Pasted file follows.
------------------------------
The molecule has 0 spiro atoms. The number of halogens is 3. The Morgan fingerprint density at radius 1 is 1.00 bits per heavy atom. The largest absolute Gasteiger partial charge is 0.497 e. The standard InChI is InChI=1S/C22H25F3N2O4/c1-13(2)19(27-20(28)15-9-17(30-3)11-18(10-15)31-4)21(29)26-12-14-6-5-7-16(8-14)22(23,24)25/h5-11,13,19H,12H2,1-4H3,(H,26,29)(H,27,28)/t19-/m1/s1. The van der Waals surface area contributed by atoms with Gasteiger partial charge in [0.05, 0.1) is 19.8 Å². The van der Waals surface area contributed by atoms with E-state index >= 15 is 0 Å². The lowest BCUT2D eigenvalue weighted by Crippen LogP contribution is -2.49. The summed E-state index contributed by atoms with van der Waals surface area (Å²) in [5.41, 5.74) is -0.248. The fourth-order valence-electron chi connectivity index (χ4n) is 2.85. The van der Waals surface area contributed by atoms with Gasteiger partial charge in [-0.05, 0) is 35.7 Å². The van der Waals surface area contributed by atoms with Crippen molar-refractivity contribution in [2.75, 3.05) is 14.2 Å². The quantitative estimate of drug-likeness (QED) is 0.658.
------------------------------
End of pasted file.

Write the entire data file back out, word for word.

The molecule has 0 spiro atoms. The number of halogens is 3. The Morgan fingerprint density at radius 1 is 1.00 bits per heavy atom. The largest absolute Gasteiger partial charge is 0.497 e. The standard InChI is InChI=1S/C22H25F3N2O4/c1-13(2)19(27-20(28)15-9-17(30-3)11-18(10-15)31-4)21(29)26-12-14-6-5-7-16(8-14)22(23,24)25/h5-11,13,19H,12H2,1-4H3,(H,26,29)(H,27,28)/t19-/m1/s1. The van der Waals surface area contributed by atoms with Gasteiger partial charge in [0.05, 0.1) is 19.8 Å². The van der Waals surface area contributed by atoms with E-state index >= 15 is 0 Å². The lowest BCUT2D eigenvalue weighted by Crippen LogP contribution is -2.49. The summed E-state index contributed by atoms with van der Waals surface area (Å²) in [5.41, 5.74) is -0.248. The fourth-order valence-electron chi connectivity index (χ4n) is 2.85. The van der Waals surface area contributed by atoms with Gasteiger partial charge in [-0.05, 0) is 35.7 Å². The van der Waals surface area contributed by atoms with Crippen molar-refractivity contribution in [2.75, 3.05) is 14.2 Å². The quantitative estimate of drug-likeness (QED) is 0.658.